a “new era of high standards, testing, and accountability in which not a single child would be overlooked”. Five years after this legislation was enacted, a panel of scholars and representatives from a conservative think tank presented evidence that none of the remedies advocated in NCLB were making a difference. According to Ravitch, choosing your child’s school also did not improve test scores. The information learned that day and the thorough research conducted after that presentation were really the basis for Ravitch’s change in thinking and the motivation for writing this book.

Ravitch addresses the newest information about charter schools, vouchers, the standards movement, accountability, and the “billionaire boys’ club”. She questions how corporate leaders – and many politicians – can write blanket prescriptions for restructuring schools without consulting educators.

The author’s research also indicates that the real problem facing schools is poverty and advocates for family involvement in education from an early age.

Based on Ravitch’s thorough research and keen insight into the educational needs of students, teachers, and families, her presentation on March 13 will surely impress.
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Thursday, February 23, 2012

Poverty and Race in Education

Two videos dealing with Poverty and Race in America's Public Education.

1. From An Urban Teacher's Education

Education in Light of Poverty

2. From Schools Matter.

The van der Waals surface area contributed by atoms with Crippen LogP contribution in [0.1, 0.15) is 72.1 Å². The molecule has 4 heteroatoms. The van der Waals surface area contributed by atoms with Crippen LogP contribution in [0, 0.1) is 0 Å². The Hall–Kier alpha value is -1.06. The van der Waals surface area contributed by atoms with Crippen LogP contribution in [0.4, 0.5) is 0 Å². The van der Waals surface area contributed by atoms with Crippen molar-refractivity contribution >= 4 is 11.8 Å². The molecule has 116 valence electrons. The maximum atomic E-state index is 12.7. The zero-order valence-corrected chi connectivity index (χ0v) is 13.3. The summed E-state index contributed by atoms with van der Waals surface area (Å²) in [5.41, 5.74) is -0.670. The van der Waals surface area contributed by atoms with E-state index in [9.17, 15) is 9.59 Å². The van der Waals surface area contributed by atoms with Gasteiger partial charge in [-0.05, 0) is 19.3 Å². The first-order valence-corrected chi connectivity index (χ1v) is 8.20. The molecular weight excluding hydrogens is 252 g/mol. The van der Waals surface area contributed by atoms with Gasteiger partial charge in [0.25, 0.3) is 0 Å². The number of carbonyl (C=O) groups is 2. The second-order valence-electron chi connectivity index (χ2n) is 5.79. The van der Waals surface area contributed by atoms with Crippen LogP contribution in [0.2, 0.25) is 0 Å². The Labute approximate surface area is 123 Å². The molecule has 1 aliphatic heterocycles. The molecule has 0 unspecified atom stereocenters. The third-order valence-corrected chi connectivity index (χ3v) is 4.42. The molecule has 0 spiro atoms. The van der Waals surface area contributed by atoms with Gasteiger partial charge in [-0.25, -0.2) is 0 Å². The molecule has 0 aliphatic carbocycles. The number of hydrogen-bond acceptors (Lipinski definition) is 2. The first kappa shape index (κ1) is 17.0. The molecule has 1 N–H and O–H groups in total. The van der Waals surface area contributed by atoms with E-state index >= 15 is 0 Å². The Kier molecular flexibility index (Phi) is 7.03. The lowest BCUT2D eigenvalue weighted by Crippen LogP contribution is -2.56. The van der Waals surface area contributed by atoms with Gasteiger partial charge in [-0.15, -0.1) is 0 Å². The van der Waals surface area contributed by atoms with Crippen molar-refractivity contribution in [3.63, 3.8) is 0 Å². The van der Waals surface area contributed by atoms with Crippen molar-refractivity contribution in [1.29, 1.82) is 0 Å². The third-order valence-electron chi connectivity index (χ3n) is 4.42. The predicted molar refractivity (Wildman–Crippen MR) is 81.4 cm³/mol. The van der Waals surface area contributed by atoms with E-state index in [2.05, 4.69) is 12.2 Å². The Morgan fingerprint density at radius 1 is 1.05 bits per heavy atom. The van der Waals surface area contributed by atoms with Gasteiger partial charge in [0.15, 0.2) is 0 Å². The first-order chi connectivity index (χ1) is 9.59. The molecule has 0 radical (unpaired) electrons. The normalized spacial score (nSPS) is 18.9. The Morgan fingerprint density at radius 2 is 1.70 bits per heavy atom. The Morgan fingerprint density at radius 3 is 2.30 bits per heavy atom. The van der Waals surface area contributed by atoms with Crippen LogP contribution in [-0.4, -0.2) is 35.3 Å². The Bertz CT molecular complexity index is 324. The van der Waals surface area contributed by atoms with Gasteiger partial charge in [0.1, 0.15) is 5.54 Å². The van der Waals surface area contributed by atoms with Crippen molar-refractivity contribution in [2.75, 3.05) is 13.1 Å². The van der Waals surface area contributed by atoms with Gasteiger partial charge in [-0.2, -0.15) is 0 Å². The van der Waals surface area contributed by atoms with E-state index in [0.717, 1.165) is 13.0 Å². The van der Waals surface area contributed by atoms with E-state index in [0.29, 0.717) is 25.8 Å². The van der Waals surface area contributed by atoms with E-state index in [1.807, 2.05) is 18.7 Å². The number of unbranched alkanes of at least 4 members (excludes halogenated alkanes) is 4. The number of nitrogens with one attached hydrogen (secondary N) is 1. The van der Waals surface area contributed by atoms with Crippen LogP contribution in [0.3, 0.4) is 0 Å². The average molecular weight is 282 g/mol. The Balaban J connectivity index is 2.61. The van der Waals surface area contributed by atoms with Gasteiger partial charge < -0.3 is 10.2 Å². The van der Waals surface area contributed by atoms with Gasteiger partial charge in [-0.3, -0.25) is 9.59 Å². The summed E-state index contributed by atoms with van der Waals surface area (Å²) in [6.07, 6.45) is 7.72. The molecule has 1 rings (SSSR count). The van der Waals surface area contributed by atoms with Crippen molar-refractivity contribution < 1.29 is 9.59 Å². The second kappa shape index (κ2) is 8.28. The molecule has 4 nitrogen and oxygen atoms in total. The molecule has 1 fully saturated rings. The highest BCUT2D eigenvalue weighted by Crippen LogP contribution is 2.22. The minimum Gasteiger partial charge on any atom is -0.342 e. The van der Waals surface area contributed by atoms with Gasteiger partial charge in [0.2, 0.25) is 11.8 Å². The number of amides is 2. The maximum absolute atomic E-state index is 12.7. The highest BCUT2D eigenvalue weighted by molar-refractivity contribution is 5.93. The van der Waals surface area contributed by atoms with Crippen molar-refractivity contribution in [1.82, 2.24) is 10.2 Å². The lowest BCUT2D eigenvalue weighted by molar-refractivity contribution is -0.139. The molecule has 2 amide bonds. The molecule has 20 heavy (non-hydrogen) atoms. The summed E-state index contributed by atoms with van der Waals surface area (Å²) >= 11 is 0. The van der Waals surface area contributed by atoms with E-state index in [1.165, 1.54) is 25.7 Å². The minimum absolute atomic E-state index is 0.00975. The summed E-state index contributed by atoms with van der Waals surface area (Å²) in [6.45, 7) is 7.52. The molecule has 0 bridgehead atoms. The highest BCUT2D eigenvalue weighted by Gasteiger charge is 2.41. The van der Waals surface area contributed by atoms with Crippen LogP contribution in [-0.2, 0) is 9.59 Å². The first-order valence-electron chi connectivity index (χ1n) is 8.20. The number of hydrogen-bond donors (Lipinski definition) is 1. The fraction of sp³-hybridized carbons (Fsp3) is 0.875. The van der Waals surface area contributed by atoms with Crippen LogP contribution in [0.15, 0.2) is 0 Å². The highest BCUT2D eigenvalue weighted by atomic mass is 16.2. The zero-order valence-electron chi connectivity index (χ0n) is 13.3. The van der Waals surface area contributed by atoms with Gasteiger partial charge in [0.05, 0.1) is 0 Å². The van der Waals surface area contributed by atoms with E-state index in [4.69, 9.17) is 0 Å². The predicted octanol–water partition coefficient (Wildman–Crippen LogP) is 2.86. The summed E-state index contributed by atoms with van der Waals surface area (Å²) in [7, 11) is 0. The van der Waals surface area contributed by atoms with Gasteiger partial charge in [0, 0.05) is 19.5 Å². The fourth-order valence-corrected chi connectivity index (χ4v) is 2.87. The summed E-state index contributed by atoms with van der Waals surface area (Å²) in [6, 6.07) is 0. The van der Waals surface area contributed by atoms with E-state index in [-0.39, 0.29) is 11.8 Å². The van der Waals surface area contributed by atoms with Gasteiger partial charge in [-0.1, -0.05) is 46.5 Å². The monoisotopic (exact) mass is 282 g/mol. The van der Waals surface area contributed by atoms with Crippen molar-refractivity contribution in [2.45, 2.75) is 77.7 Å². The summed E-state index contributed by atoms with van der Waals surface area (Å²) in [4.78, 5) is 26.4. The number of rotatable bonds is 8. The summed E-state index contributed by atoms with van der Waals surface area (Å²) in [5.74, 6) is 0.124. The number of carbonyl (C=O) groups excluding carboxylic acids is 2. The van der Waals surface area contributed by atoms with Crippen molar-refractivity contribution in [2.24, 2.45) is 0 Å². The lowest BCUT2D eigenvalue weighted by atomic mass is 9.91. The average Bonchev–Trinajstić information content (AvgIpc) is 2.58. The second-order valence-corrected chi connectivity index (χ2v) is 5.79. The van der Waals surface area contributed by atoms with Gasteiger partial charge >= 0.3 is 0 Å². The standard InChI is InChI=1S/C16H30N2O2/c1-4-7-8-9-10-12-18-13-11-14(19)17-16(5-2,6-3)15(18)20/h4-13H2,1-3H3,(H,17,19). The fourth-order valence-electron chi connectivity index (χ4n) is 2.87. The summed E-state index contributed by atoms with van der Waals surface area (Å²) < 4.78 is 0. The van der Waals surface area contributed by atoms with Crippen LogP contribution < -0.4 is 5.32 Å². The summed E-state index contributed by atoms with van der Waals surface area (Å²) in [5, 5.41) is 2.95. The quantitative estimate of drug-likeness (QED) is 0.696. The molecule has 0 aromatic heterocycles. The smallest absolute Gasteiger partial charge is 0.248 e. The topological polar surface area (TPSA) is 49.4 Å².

Perfect Hour for Parents, Ed Students, and Teachers During Black History Month

Brian Jones is a teacher, actor, and activist in New York City. He is the co-narrator of the film, The Inconvenient Truth Behind Waiting for Superman...

Still Separate, Still Unequal: Racism, Class and the Attack on Public Education, with Brian Jones
from N Alexander on Vimeo.

Monday, February 20, 2012

Diane Ravitch in Fort Wayne

The Northeast Indiana Friends of Public Education (NEIFPE) has announced some events of interest to everyone concerned about Public Education.

Diane Ravitch author of The Life and Death of the Great American School System and a strong advocate for public schools will be speaking at the Auer Auditorium on the IPFW campus at 7:30 p.m. on Tuesday, March 13. Dr. Ravitch will be part of the Omnibus Lecture Series. Tickets, though free, are needed for this event. Call the IPFW box office at 481-6555 for further information.

As a prelude to Dr. Ravitch's appearance, NEIFPE has arranged for the showing of two films at the downtown Cinema Center.

Waiting for Superman will be shown on Sunday, February 26 at 4:15 p.m and on Monday, February 27 at 4:00 p.m.